Syrian regime’s army starts assault on last Daesh stronghold

In this file photo taken on October 31, 2017 shows smoke rising from buildings following an air strike by Syrian government forces in the eastern city of Deir Ezzor, during an operation against Daesh group jihadists. (AFP)
Updated 08 November 2017
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Syrian regime’s army starts assault on last Daesh stronghold

BEIRUT/WASHINGTON: Syrian regime forces and its allies began an assault on the largest remaining stronghold of Daesh in Syria and Iraq on Wednesday, a local Lebanese TV channel reported, signaling the imminent fall of the militant group’s self-proclaimed caliphate.
Daesh has been all but destroyed over the past two years, remaining only in Bu Kamal in Syria, Rawa in Iraq, in a few neighboring villages and patches of desert, and some isolated pockets elsewhere.
At the height of its power in 2015, it ruled over an expanse of the two countries, eradicating their border, printing money, imposing draconian laws and plotting attacks across the world.
On Wednesday, the army and its allies surrounded Bu Kamal and started to enter it, the television channel said. The Syrian Observatory for Human Rights, a British-based war monitor, reported that Iraqi militias had crossed into Syria to join the assault, but they denied it.
Despite its losses, Daesh still has a territorial presence in Libya and elsewhere, and many governments expect it to remain a threat even after it loses the caliphate it declared from Mosul, Iraq, in 2014.
It has already carried out a series of guerrilla operations in both Iraq and in Syria, and it has continued to inspire lone militants to attack civilian targets in the West.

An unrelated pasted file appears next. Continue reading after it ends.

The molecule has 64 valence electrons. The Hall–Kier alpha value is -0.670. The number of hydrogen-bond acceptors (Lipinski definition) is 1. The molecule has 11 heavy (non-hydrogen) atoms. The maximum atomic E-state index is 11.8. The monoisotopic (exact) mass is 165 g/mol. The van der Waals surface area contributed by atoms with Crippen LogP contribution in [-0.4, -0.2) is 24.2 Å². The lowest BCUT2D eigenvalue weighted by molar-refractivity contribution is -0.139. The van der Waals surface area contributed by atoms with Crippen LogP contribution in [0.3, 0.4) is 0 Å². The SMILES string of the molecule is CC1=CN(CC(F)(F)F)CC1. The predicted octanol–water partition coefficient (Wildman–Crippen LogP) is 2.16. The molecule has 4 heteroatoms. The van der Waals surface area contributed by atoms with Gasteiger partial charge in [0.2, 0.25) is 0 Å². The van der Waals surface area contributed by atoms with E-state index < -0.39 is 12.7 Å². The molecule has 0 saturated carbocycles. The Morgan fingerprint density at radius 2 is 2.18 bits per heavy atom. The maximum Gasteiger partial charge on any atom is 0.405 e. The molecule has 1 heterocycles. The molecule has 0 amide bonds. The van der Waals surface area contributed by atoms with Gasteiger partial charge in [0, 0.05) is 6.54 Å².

In Syria, the end of major battle operations against Daesh may only prefigure a new phase of the war, as the rival forces, which have seized territory from the terrorists square off.
The Syrian regime’s army, alongside its Lebanese ally Hezbollah and other Shiite militias, and backed by Iran and Russia, has seized swathes of central and eastern Syria in an advance against Daesh this year.
Russian official media have in recent weeks reported a surge of strategic bombing and cruise missile strikes on Daesh targets in eastern Syria as the army advanced.
A US-backed coalition has supported a rival campaign in Syria by the Syrian Democratic Forces (SDF), an alliance of Kurdish and Arab militias that have pushed Daesh from much of the country’s north and east.
US mocks Syria joining climate deal
The US mocked Syria’s arrival in the Paris Agreement on climate change on Tuesday.
Syria had earlier told UN climate talks in Bonn that it will become the 197th country to join the accord, making President Donald Trump’s government the only one planning to pull out. But State Department spokeswoman Heather Nauert fiercely dismissed suggestions that this means that Trump’s “America First” policy has in practice meant “America Alone.”
“I find it ironic that the government of Syria, OK, would say that it wants to be involved, and that it cares so much about climate and things like carbon dioxide gas,” she told reporters.
“If the government of Syria cared so much about what was put in the air, then it would not be gassing its own people,” she said, referring to the Damascus regime’s brutal civil war tactics.


‘Homegrown Islam project’ could lead to new Ankara-Berlin tensions

Updated 26 March 2019
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‘Homegrown Islam project’ could lead to new Ankara-Berlin tensions

  • Markus Kerber: “What we need now is an Islam for German Muslims that belongs to Germany”
  • Germany’s new plan aims to counter foreign influence on the Muslim community

ANKARA: Germany has reportedly initiated a campaign to push German Muslims to develop a new interpretation of Islam, the Financial Times reported on Monday. 

“What we need now is an Islam for German Muslims that belongs to Germany,” Markus Kerber, the government representative responsible for relations with the Muslim community under the German Interior Ministry, reportedly told the Financial Times.

The move of Europe’s economic powerhouse is expected to influence Turkey’s state-led diaspora engagement with German-Turks as well as its state-level relations with Germany. But experts do not anticipate relations to further deteriorate as they say they are already as bad as they can get.